Peter Erb Shantz (1849-1928) was born on his father Samuel Y. Shantz's farm east of Breslau, Ontario. He was the eldest son of Samuel Y. Shantz and Esther Erb. (He was the nephew of Jacob Y. Shantz, Berlin button manufacturer.) When the Grand Trunk Railway was built through the Shantz farm in the 1850s, the farm was sold, and Samuel Y. purchased a farm on the road leading west out of Galt, Ontario toward Roseville. The north boundary of the farm lay on Whistlebare Road. Peter attended the Dickie Settlement school on the Roseville Road. In 1871, Peter entered into the farm implement manufacturing business, coming to Preston, Ontario in 1875. Along with Abram Z. Detweiler, he purchased the manufacturing concern on Fountain Street formerly operated by Valentine Wahn and Francis Newton, with the assistance of a $5,000 bonus from Preston council. The company was named the Preston Agricultural Works. In 1883, the frame buildings of the Preston Agricultural Works were destroyed by fire. P.E. Shantz bought out Abram Detweiler and continued to operate as P.E. Shantz Preston Agricultural Works. New stone buildings were built to house the business. Some of the firm's earliest business records were presumably destroyed in this fire; ledgers and other business records in the P.E. Shantz fonds date from 1880. The name Preston Agricultural Works was discontinued, probably by the mid-1890s, and the business carried on under the name P.E. Shantz Manufacturer (with various trailers: ...Manufacturer of Farm Implements and Harvesting Machinery, 1898; ...Manufacturers of Mowers, Rakes, Harrows, Steel Rollers, Gang and Single Plows, Potato Diggers, 1909). The company's Stock Book (969.148.001.008) notes a wide variety of suppliers and manufacturers from whom the company purchased materials (hardware, wood, wheels, iron and steel, blades, paint, plow parts). P.E. Shantz was the Canadian manufacturer of (at least) two American firms' products. The first was the Buckeye Binder (made by P.E. Shantz from 1885 until shortly after 1900), whose parent was Aultman-Miller & Co., headquartered in Akron, Ohio. The second was a line of haying machinery developed by the Dain Manufacturing Company of Ottumwa, Iowa. Because of intense competition in North America among many relatively small and largely unprofitable manufacturers of agricultural implements and machinery, a giant merger spearheaded by the McCormick and Deering companies took place in the early 1900s, forming the International Harvester Company. International Harvester purchased Aultman-Miller in 1904, and because of favourable tariff rates at that time, probably discontinued the Canadian manufacture of the Buckeye binder, eventually discontinuing Buckeye products altogether. Dain haying machinery (and an unrelated product, lawn swings) was manufactured in Canada by P.E. Shantz until about 1908, by which time Dain had been bought out by the John Deere company. In 1908, a plant to manufacture Dain products was built in Welland, taking another agricultural implement/machinery line away from the P.E. Shantz concern. By 1909, P.E. Shantz letterhead claimed "Our Specialty is Trucks". P.E. Shantz catalogues featured a variety of trucks (heavy duty warehouse wagons) manufactured for the factory and other commercial trade. Around 1913, P.E. Shantz further diversified into the manufacture of the Howard warm air furnace, company letterhead now stating "Our Specialty is Trucks [and] Warm Air Furnaces. The Howard furnace was another American product for which P.E. Shantz had Canadian manufacturing rights. The company continued to manufacture warm air furnaces for many years. The last dated piece in the P.E. Shantz fonds regarding the Howard furnace is 1941. In addition to trucks and furnaces, P.E. Shantz also made children's hand sleighs, garden benches, garden vases and lawn swings in the years after 1900. These were probably made from waste by-products of agricultural machinery construction. A price list issued by the Shantz Foundry in 1966 gave prices for its line of industrial and commercial trucks, by which time the only product line left. Peter E. Shantz died in 1928, leaving two of his sons, Frederick R. Shantz and Cyrus B. Shantz to carry on the business. In the twentieth century, the company name evolved to P.E. Shantz Foundry and finally to Shantz Foundry Ltd. In 1969 Shantz Foundry Ltd. went out of business. The property was purchased by a developer, with plans to build a large apartment unit on the site. The stone buildings were demolished, but the developer's plans did not materialize and in 2002 the site is an overgrown empty lot.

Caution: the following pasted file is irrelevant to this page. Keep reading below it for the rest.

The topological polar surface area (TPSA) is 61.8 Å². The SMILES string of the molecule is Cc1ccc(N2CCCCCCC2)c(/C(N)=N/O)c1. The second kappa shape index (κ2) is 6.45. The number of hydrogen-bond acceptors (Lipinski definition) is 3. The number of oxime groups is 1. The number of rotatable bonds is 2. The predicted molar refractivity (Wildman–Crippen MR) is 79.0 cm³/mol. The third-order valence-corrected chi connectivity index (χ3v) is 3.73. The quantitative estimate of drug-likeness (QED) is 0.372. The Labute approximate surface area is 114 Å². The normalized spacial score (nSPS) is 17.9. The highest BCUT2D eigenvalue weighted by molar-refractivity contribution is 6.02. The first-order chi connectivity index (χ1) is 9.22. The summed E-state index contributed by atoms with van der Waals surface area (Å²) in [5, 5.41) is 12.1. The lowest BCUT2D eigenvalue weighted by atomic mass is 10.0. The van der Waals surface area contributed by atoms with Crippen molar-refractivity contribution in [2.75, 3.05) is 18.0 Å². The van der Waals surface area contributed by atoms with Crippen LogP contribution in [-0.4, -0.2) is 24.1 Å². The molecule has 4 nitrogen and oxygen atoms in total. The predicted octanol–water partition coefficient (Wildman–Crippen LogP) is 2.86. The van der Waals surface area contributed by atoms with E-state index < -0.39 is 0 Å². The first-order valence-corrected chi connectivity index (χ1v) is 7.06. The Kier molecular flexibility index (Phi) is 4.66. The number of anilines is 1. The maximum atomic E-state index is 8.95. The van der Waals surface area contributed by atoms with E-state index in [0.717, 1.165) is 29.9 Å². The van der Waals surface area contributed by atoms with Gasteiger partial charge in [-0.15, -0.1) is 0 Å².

Name of creator